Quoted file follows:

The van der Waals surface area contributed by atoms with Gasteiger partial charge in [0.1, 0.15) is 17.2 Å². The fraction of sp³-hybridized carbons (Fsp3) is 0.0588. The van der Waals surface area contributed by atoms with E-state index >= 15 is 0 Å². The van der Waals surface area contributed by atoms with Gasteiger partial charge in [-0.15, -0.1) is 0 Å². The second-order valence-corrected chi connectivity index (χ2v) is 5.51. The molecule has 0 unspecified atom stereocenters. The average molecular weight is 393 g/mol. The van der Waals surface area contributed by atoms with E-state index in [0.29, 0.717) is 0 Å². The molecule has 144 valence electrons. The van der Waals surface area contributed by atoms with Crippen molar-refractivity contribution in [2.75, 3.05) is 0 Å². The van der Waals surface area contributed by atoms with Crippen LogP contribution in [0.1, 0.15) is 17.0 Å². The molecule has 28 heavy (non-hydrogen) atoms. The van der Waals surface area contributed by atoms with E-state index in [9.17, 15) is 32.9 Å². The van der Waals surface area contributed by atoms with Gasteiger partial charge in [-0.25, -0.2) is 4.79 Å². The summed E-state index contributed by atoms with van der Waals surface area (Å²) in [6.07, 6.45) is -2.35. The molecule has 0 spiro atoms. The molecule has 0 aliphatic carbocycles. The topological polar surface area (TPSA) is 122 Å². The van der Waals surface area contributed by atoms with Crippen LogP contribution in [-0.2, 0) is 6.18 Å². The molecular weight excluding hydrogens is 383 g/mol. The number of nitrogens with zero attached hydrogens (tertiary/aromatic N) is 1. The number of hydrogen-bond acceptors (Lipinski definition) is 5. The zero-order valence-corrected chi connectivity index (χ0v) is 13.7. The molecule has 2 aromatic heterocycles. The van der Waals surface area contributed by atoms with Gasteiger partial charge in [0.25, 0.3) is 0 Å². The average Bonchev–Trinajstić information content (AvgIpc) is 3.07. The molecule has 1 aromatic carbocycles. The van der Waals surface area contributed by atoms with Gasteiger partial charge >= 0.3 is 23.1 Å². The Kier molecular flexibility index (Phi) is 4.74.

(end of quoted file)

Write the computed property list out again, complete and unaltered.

The van der Waals surface area contributed by atoms with Gasteiger partial charge in [0.1, 0.15) is 17.2 Å². The fraction of sp³-hybridized carbons (Fsp3) is 0.0588. The van der Waals surface area contributed by atoms with E-state index >= 15 is 0 Å². The van der Waals surface area contributed by atoms with Gasteiger partial charge in [-0.15, -0.1) is 0 Å². The second-order valence-corrected chi connectivity index (χ2v) is 5.51. The molecule has 0 unspecified atom stereocenters. The average molecular weight is 393 g/mol. The van der Waals surface area contributed by atoms with E-state index in [0.29, 0.717) is 0 Å². The molecule has 144 valence electrons. The van der Waals surface area contributed by atoms with Crippen molar-refractivity contribution in [2.75, 3.05) is 0 Å². The van der Waals surface area contributed by atoms with Crippen LogP contribution in [0.1, 0.15) is 17.0 Å². The molecule has 28 heavy (non-hydrogen) atoms. The van der Waals surface area contributed by atoms with E-state index in [9.17, 15) is 32.9 Å². The van der Waals surface area contributed by atoms with Gasteiger partial charge in [-0.25, -0.2) is 4.79 Å². The summed E-state index contributed by atoms with van der Waals surface area (Å²) in [6.07, 6.45) is -2.35. The molecule has 0 spiro atoms. The molecule has 0 aliphatic carbocycles. The topological polar surface area (TPSA) is 122 Å². The van der Waals surface area contributed by atoms with Crippen LogP contribution in [-0.2, 0) is 6.18 Å². The molecular weight excluding hydrogens is 383 g/mol. The number of nitrogens with zero attached hydrogens (tertiary/aromatic N) is 1. The number of hydrogen-bond acceptors (Lipinski definition) is 5. The zero-order valence-corrected chi connectivity index (χ0v) is 13.7. The molecule has 2 aromatic heterocycles. The van der Waals surface area contributed by atoms with Gasteiger partial charge in [0.25, 0.3) is 0 Å². The average Bonchev–Trinajstić information content (AvgIpc) is 3.07. The molecule has 1 aromatic carbocycles. The van der Waals surface area contributed by atoms with Gasteiger partial charge >= 0.3 is 23.1 Å². The Kier molecular flexibility index (Phi) is 4.74.